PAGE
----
AFLP markers linked to the D locus were selected for conversion into PCR markers for further easy use in large-scale screening of the 1,718 individuals and BAC library. After silver staining, marker fragments of the parents and of two F2 individuals were picked with a tip on the dried polyacrylamide gel  and dissolved in 15 μl deionized water. PCR amplifications were performed using 1 μl dilution with the same conditions as the selective PCR for AFLP reaction but with primers without selective nucleotides. The products were separated on 2.0% agarose gel, purified using a MinElute® PCR Purification Kit (Qiagen) and then cloned into the pGEM-T easy vector (Promega, Madison, WI, USA). Clones were sequenced by Cogenics (Meylan, France) and specific primers were designed using Primer3 software (version V.0.4.0) based on these sequences. Designed primers were then tested for PCR amplification on low-acid individuals, normally-acid individuals and also on 'Ferjalou Jalousia®', 'Fantasia' and the F1 hybrid (F1-JF:21). Reaction mixtures (10 μl) contained 0.2 μM of each primer, 200 μM of dNTP, 10 ng template DNA, 0.26 U of Taq DNA polymerase (Sigma-Aldrich), 1× PCR buffer provided with the enzyme. PCR reactions were carried out for 2 min at 94°C, followed by 38 cycles of 45 s at 94°C, 45 s at annealing temperature, 45 s at 72°C, with final elongation for 5 min at 72°C. Finally, the amplified fragments were tested for their polymorphism on a 2 to 3% agarose gel or 4.5% polyacrylamide denaturing gel.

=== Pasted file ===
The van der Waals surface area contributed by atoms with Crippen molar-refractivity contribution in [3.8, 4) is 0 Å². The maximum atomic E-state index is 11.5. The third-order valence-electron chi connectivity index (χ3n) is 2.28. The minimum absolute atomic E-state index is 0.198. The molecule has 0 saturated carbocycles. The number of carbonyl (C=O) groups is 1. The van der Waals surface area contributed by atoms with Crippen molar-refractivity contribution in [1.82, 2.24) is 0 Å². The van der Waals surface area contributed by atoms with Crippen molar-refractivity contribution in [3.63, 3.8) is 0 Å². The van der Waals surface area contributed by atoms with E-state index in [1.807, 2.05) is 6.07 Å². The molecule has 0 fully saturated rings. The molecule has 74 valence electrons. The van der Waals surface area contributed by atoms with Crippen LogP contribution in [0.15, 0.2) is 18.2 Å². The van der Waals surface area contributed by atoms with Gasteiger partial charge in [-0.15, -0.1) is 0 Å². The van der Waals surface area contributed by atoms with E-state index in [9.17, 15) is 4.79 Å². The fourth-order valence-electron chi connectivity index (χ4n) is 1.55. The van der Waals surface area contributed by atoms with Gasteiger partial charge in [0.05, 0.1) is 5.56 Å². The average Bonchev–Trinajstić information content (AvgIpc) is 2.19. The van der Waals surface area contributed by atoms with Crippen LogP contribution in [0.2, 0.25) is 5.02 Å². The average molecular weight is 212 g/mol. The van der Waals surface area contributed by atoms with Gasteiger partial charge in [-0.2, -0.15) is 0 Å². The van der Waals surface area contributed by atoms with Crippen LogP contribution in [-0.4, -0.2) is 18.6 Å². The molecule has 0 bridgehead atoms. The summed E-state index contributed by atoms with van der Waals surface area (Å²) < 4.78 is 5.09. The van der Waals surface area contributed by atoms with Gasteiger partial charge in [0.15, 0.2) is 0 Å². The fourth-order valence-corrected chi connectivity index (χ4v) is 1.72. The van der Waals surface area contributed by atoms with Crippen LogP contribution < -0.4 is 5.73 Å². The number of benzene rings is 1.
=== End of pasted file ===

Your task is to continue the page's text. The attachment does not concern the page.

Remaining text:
Segregation analysis and map construction
Each polymorphic marker was tested by a chi-square for goodness of fit to the segregation ratios 1:2:1 expected for codominant markers and 3:1 expected for dominant markers in a F2 population. The linkage map was constructed using the MAPMAKER/EXP V3.0 software . Markers were first divided into linkage groups using a critical LOD score threshold of 5. The Kosambi function was used to convert recombination units into genetic distances.